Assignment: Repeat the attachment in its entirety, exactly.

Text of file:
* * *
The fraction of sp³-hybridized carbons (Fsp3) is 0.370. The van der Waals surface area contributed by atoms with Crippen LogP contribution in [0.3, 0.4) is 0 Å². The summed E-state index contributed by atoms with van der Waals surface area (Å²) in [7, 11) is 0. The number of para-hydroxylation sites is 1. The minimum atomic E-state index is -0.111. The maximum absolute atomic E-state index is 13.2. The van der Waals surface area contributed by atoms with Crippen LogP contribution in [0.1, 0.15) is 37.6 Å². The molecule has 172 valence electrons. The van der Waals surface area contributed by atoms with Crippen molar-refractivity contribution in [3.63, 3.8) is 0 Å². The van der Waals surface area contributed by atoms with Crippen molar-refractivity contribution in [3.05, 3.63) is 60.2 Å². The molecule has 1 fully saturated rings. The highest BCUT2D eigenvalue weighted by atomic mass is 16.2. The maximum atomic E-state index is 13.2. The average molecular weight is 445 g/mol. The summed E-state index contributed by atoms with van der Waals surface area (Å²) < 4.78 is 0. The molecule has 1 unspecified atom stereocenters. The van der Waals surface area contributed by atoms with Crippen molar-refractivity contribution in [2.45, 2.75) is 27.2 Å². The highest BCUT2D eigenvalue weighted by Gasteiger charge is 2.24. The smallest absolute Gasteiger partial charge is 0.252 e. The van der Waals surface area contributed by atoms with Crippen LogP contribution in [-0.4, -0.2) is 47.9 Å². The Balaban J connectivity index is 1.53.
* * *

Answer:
The fraction of sp³-hybridized carbons (Fsp3) is 0.370. The van der Waals surface area contributed by atoms with Crippen LogP contribution in [0.3, 0.4) is 0 Å². The summed E-state index contributed by atoms with van der Waals surface area (Å²) in [7, 11) is 0. The number of para-hydroxylation sites is 1. The minimum atomic E-state index is -0.111. The maximum absolute atomic E-state index is 13.2. The van der Waals surface area contributed by atoms with Crippen LogP contribution in [0.1, 0.15) is 37.6 Å². The molecule has 172 valence electrons. The van der Waals surface area contributed by atoms with Crippen molar-refractivity contribution in [3.63, 3.8) is 0 Å². The van der Waals surface area contributed by atoms with Crippen molar-refractivity contribution in [3.05, 3.63) is 60.2 Å². The molecule has 1 fully saturated rings. The highest BCUT2D eigenvalue weighted by atomic mass is 16.2. The maximum atomic E-state index is 13.2. The average molecular weight is 445 g/mol. The summed E-state index contributed by atoms with van der Waals surface area (Å²) < 4.78 is 0. The molecule has 1 unspecified atom stereocenters. The van der Waals surface area contributed by atoms with Crippen molar-refractivity contribution in [2.45, 2.75) is 27.2 Å². The highest BCUT2D eigenvalue weighted by Gasteiger charge is 2.24. The smallest absolute Gasteiger partial charge is 0.252 e. The van der Waals surface area contributed by atoms with Crippen LogP contribution in [-0.4, -0.2) is 47.9 Å². The Balaban J connectivity index is 1.53.